Talk:Fourteenth Amendment to the United States Constitution

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Good article Fourteenth Amendment to the United States Constitution has been listed as one of the Social sciences and society good articles under the good article criteria. If you can improve it further, please do so. If it no longer meets these criteria, you can reassess it.

Semi-protected edit request on 5 April 2014[edit]

This page is semi-protected so anonymous folks like myself cannot edit it. I think some thought should be put into the sidebar next to each of the constitutional amendments. It would be convenient for the sidebar to identify the date on which the amendment was ratified. It may also be convenient to know the date it was submitted to congress, the date it was passed by congress, and the number of votes that were cast for and against. 98.240.140.117 (talk) 15:26, 5 April 2014 (UTC)

Not done: it's not clear what changes you want made. Please mention the specific changes in a "change X to Y" format. Jackmcbarn (talk) 16:14, 5 April 2014 (UTC)

Specifics

I would like the sidebar for this article to have a heading for the 14th amendment. Under that heading I would like to see:

Approved by Senate: June 8, 1866
  Yes votes: 33
  No votes: 11
Approved by House: June 13, 1866
  Yes votes: 138
  No votes: 36
Ratified: July 9, 1868
Time to ratify: 757 days (2 years, 26 days)
Not done: please establish a consensus for this alteration before using the {{edit semi-protected}} template. This is a pretty substantial change to institute and, if implemented, should be done uniformly across all Constitutional Amendment articles, so I wouldn't be comfortable doing this without a broader consensus first. Personally, I think this is a level of detail not really needed at an infobox level when the information is contained within the article, but I'll leave this request open for a bit to see if any editor disagrees with me. (In addition, the current sidebar is just a uniform template that is identical across all of the articles, not a customizable infobox like you would see in a biographical or geographical article, so there would probably need to be some template work done as well, which I am definitely not qualified for.) --ElHef (Meep?) 15:33, 7 April 2014 (UTC)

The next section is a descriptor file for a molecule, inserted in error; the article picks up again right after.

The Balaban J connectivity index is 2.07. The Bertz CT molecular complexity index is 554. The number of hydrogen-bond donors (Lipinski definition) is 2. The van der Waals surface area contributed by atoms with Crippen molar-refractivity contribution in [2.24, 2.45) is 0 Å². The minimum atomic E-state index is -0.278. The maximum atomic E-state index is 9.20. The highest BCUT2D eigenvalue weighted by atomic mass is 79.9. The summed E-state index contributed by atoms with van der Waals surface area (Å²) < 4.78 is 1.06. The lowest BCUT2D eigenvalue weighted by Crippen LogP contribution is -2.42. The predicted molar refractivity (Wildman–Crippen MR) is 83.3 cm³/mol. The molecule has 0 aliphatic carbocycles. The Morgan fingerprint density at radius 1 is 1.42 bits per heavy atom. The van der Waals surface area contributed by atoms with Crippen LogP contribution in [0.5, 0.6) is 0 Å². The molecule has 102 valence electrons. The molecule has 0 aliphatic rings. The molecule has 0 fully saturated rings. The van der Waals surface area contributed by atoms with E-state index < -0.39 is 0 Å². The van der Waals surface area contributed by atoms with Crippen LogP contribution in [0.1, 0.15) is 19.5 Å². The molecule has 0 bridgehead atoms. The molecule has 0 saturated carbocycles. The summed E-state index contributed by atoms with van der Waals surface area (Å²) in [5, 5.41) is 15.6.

Section 2 and disenfranchisement[edit]

The text formerly stated that section 2 to 4 seldom or never were bases for litigation. I've just done a little work with the felony disenfranchisement situation in the US; and it seems to me as if the exceptions in section 2 are considered as providing the main constitutional ground for this. (I refer to ..., except for participation in rebellion, or other crime,...; so does the Supreme Court opinion in Hunter v. Underwood, and they do it as if indeed this is the constitutional ground for the exceptions.) There has been a few Supreme Court decisions through the years about disenfranchisement; and I suppose that section 2 is involved in more of them.

This has some importance, since at least in Hunter v. Underwood, the cause for disenfranchisement in the test cases was misdemeanour, not felony; and the state authorities referred to their right to disenfranchise people convicted for "crimes", and claimed state authority over which crimes to consider.

I therefore modified the text a little, mentioning disenfranchisement. JoergenB (talk) 22:22, 8 August 2014 (UTC)

I now also have glanced at Richardson v. Ramirez. The plaintiffs invoke the first section, but the Supreme Court majority opinion claims that the exceptions in the second section are equally valid - for felony. JoergenB (talk) 22:47, 8 August 2014 (UTC)